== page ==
Russia and Myanmar to establish working body for nuclear technology

Russia and Myanmar will establish a working body this year for using nuclear technology, Russian officials said at an exhibition and forum in Moscow last week.

The two countries signed a memorandum of understanding to cooperate in nuclear technology for peaceful purposes in June 2015.

This was the first step to building a legal foundation for interaction between Russia and Myanmar in the area of nuclear technology including research, radioisotopes production, nuclear medicine, radioimmunotherapy, nuclear safety, radiation risk assessment, and training scientists and administrators, according to Russian state-owned Rosatom Corporation.

Nikolay Drozdov, director of international business at Rosatom, told The Myanmar Times in Moscow, “We are planning to create a working body and are making a roadmap for the realisation of our project.”

Russia and Myanmar first signed an inter-governmental agreement to cooperate in nuclear technology and build a nuclear research centre in 2007, Mr Drozdov said. Russia has trained a large number of Myanmar students in nuclear technology over the past 10 years.

“This year, we have three scholarships for students from Myanmar for nuclear degrees. More than 700 students from Myanmar have graduated in Russia, studying nuclear-related fields but not nuclear physics,” he said.

The Russian state corporation is seeking potential investment opportunities in the Southeast Asian region, and is offering comprehensive nuclear technology and experience, according to a statement on the company’s website.

Rosatom opened its regional headquarters in Singapore in 2012, and has since organised a number of visits to Russian nuclear power plants, for officials from the region, it said.

The company is building two nuclear power units with water-cooled and water-moderated (VVER) reactors in Vietnam, and has also won a tender for the preliminary design of a 10- megawatt reactor in Indonesia.

“We are not sure yet which ASEAN country will be the next newcomer to develop a nuclear power plant after Vietnam. We are also discussing possible participation in nuclear programs with Indonesia and Malaysia.”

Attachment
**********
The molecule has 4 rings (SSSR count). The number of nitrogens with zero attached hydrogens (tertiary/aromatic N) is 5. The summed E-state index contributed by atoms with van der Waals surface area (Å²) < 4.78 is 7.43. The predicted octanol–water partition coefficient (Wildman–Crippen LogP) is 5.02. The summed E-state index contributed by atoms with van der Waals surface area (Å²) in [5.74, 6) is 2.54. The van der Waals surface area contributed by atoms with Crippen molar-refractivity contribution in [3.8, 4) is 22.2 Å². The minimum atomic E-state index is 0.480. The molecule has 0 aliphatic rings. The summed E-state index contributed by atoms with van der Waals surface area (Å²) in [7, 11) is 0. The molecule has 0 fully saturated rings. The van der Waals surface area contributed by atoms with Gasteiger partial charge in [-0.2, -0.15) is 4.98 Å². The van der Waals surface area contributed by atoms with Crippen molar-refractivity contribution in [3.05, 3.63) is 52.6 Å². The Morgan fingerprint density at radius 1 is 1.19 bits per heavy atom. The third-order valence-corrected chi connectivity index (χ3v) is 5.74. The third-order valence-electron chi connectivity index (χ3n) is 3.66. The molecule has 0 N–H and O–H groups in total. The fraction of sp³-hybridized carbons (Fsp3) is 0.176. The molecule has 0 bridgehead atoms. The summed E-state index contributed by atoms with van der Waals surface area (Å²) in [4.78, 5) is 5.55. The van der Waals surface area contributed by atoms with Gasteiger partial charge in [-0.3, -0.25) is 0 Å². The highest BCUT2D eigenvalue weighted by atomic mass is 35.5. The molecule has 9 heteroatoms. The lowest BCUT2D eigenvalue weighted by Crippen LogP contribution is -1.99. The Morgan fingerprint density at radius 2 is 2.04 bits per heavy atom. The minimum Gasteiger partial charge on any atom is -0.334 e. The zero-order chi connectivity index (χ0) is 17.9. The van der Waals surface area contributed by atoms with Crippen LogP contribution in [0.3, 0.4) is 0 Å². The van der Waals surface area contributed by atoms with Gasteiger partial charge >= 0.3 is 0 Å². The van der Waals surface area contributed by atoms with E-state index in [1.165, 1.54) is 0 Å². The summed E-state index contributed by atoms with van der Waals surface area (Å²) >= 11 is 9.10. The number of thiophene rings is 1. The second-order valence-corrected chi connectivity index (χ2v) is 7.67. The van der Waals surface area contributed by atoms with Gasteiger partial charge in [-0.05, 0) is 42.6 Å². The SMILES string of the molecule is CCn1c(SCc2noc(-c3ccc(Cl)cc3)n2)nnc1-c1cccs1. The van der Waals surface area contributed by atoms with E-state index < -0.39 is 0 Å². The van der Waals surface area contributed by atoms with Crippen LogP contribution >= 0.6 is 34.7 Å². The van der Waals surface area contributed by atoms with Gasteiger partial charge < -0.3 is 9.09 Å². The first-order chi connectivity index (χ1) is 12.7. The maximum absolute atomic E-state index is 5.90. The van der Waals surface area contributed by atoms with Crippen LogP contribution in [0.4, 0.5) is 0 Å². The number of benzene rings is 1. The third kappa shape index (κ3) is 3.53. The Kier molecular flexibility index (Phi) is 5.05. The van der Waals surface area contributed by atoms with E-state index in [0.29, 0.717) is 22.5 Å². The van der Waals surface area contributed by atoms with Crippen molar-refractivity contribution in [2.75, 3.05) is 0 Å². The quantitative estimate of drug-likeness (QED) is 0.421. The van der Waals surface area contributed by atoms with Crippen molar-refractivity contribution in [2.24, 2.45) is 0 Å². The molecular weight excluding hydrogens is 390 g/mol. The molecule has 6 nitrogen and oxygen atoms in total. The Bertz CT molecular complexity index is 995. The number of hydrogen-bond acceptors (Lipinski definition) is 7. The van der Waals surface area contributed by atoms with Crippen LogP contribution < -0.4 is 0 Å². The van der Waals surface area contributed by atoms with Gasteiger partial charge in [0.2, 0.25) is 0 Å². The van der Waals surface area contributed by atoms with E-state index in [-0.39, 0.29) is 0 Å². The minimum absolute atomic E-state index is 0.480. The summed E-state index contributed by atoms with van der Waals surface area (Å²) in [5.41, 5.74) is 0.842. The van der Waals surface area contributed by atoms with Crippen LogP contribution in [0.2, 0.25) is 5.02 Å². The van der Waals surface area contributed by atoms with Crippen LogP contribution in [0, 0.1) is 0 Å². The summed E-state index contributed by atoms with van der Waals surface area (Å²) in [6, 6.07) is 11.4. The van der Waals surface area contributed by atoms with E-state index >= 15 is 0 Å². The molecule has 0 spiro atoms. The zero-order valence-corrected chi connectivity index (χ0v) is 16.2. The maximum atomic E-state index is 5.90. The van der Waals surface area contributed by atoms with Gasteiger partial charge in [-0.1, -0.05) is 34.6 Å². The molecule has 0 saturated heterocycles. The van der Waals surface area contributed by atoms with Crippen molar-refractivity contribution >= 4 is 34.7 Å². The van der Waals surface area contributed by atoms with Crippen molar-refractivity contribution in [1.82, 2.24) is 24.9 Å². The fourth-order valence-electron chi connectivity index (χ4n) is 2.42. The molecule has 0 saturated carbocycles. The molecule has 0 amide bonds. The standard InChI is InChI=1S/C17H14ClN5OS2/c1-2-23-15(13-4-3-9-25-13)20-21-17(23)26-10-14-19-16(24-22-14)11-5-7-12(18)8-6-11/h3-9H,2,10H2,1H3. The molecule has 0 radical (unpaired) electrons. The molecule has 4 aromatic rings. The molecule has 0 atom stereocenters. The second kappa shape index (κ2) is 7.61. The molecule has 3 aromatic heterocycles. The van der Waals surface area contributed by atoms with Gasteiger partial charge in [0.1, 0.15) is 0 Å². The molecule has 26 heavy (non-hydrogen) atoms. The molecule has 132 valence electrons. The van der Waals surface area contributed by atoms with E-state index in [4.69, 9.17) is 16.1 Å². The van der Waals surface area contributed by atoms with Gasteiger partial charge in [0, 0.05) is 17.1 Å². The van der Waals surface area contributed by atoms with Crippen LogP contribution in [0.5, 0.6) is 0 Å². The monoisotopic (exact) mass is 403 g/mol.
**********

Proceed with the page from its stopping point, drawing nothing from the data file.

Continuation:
Regionally, the company has signed cooperation agreements with Thailand, Myanmar, Laos and Cambodia for nuclear technology, said Mr Drozdov. The next steps depend on the country’s needs.

“The construction of nuclear power plants is a very serious step in developing a nuclear industry, but first a country must take a number of important steps such as writing nuclear legislation, creating nuclear civil infrastructure and joining the International Atomic Energy Agency, the main global intergovernmental organisation that promotes the peaceful use of nuclear energy.

Myanmar’s biggest neighbours, China and India, are using nuclear technology for power generation, while the IAEA reviewed progress at Bangladesh’s first nuclear power plant earlier this year.

Bangladesh has established a nuclear safety regulatory body and Rosatom has agreed to build the plant in Rooppur in Padma district, 160 kilometres (100 miles) north of Dhaka, according to the IAEA.

China has 33 operational nuclear power plants and 22 under construction, while India has 21 operational plants and six under construction, according to a recent IAEA report.

Rosatom is actively seeking new business opportunities and organised a large number of international delegations and media from across the world to the 8th Atomexpo International Forum in Moscow. During the event, the company signed 30 agreements with a number of countries, worth a total of US$10 billion.

Worldwide electricity generation from nuclear power was 10 gigawatts in 2015. This figure is expected to reach 1000GW by 2050, said experts during a plenary session at the forum.

“Nuclear power is good as base load power generation. The difference between nuclear and renewable energy is base load generation. And nuclear energy can be the basis for a carbonless power balance,” said Sergey Kiriyenko, general director of Rosatom.

There are 444 nuclear power reactors worldwide in operation with total net installed capacity of 386,276MW and 65 more plants under construction, according to the IAEA.

The market response to nuclear power has been slow, as it is going through a period of readjustment and rebalancing, said Anna Bryndza, vice president of US-based Ux Consulting Company.

Worldwide production of uranium, the main fuel for nuclear power, jumped from 13 million pounds to 158 million pounds in 2015, according to Ms Bryndza.

“Given the continued growth of the global energy matrix, the case in favour of nuclear power reminds strong,” she said.

 

Source: The Myanmar Times

 

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